Pursuit of Truthiness

my gut tells me I know economics

The Return of History

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These days economists do lots of abstract math but know little about history.  This wasn’t always the case; until the Depression, the history-heavy and math-light Institutionalists were the dominant school.  But as the Depression dragged on and the Institutionalists had no major new ideas to fix it, Keynes and the modelers took over both policy and economics.

Mathematical modeling has continued to be the dominant tool of economics until this day.  But with the not entirely satisfactory response of mathematical economics to the financial crisis and recession, it seems that people are once again turning to history.  I get the sense that Reinhart and Rogoff’s This Time Is Different: Eight Centuries of Financial Folly has been the book economists most took to heart in this crisis.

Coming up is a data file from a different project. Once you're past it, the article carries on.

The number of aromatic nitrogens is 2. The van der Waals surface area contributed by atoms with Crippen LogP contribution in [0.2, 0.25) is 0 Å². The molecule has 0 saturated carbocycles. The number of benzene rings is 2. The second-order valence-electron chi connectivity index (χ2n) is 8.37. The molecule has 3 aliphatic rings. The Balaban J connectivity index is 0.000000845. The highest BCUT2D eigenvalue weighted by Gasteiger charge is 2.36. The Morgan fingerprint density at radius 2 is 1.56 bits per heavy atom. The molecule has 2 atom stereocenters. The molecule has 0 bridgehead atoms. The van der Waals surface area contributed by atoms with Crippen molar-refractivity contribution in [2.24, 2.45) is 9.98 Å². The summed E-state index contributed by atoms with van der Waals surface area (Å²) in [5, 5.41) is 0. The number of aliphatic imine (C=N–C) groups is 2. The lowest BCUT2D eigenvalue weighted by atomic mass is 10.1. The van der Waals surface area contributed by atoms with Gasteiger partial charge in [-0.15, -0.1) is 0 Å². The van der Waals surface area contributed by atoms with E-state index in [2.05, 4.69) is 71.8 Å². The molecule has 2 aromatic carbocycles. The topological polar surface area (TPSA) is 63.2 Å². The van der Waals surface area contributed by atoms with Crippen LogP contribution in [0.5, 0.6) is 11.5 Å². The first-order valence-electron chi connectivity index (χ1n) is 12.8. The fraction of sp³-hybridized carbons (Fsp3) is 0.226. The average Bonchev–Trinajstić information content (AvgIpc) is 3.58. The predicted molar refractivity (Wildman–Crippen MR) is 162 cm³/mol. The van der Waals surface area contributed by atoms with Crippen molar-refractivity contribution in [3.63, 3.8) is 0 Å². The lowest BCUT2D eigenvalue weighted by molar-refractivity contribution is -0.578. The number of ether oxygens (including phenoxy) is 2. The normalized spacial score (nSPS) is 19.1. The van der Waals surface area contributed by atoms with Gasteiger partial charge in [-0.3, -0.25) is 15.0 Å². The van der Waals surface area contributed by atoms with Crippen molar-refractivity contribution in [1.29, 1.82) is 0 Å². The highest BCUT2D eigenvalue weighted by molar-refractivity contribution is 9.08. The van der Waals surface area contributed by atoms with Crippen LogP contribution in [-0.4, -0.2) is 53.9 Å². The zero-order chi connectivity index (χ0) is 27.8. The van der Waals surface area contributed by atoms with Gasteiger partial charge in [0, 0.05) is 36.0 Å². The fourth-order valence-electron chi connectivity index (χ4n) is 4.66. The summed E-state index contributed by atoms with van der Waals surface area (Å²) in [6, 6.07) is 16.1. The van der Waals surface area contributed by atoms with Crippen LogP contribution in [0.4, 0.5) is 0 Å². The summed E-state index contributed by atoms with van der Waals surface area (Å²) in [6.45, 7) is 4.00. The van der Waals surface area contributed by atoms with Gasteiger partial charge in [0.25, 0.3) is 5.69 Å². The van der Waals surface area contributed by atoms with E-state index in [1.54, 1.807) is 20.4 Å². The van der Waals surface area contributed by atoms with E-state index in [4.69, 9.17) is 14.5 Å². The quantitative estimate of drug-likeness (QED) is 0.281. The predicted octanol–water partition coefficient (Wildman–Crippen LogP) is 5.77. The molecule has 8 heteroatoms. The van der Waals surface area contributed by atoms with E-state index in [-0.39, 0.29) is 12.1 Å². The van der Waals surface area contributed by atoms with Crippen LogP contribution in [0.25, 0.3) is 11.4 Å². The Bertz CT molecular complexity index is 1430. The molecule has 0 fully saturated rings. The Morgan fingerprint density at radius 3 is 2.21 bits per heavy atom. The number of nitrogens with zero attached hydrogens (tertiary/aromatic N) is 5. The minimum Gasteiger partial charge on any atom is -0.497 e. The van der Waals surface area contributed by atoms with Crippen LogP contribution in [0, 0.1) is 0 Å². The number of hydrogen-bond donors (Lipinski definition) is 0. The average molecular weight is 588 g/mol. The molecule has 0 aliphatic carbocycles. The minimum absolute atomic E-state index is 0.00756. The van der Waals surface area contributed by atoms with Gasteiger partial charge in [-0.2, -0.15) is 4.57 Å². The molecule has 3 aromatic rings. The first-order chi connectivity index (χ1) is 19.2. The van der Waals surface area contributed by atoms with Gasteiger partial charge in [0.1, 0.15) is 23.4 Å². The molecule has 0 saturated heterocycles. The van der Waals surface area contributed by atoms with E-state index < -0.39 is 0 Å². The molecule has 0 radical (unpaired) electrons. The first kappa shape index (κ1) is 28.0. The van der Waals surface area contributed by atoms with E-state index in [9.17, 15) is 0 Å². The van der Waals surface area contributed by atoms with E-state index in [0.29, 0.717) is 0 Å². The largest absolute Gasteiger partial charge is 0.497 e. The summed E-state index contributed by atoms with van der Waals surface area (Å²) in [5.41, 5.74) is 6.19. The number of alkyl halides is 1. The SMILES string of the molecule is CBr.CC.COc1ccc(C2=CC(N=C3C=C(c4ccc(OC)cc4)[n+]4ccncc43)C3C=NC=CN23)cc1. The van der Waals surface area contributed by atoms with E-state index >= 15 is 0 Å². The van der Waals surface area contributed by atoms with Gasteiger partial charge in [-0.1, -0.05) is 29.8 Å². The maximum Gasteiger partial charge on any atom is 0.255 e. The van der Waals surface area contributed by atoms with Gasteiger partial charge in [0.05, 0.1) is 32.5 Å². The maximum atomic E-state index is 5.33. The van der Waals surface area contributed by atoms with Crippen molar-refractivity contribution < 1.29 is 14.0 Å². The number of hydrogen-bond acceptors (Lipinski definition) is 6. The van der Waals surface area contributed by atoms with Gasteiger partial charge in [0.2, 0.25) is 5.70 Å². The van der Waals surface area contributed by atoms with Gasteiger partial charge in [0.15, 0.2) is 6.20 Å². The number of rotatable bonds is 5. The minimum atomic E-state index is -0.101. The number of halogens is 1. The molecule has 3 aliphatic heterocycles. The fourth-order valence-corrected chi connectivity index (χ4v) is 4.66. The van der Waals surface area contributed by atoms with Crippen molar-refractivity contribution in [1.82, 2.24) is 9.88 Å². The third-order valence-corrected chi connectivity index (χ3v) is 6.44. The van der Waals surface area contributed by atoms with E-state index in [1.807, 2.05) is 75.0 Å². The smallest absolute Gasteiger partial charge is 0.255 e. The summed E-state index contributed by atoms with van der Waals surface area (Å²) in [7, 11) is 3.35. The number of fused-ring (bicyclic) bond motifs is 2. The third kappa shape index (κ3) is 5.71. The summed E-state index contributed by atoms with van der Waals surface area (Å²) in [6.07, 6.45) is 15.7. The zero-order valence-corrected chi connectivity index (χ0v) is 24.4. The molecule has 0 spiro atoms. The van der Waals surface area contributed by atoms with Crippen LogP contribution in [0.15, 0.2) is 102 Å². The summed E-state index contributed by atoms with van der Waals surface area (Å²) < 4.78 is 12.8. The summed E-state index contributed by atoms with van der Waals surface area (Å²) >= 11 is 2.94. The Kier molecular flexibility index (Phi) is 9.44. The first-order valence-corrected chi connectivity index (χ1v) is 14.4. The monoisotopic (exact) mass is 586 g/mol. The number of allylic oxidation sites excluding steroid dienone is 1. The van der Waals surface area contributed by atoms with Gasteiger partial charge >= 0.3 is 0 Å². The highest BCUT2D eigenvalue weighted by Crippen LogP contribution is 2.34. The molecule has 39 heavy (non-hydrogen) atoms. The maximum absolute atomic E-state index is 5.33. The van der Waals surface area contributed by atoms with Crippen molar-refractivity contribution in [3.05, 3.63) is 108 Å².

I am certain that at the margin economists do too much math and too little history.  I hope to do my own small part to address this misallocation, and I am glad to see that Reinhart and Rogoff have made such a big move with such success.


Written by James Bailey

May 19, 2010 at 9:26 am

Posted in Economics, history, math

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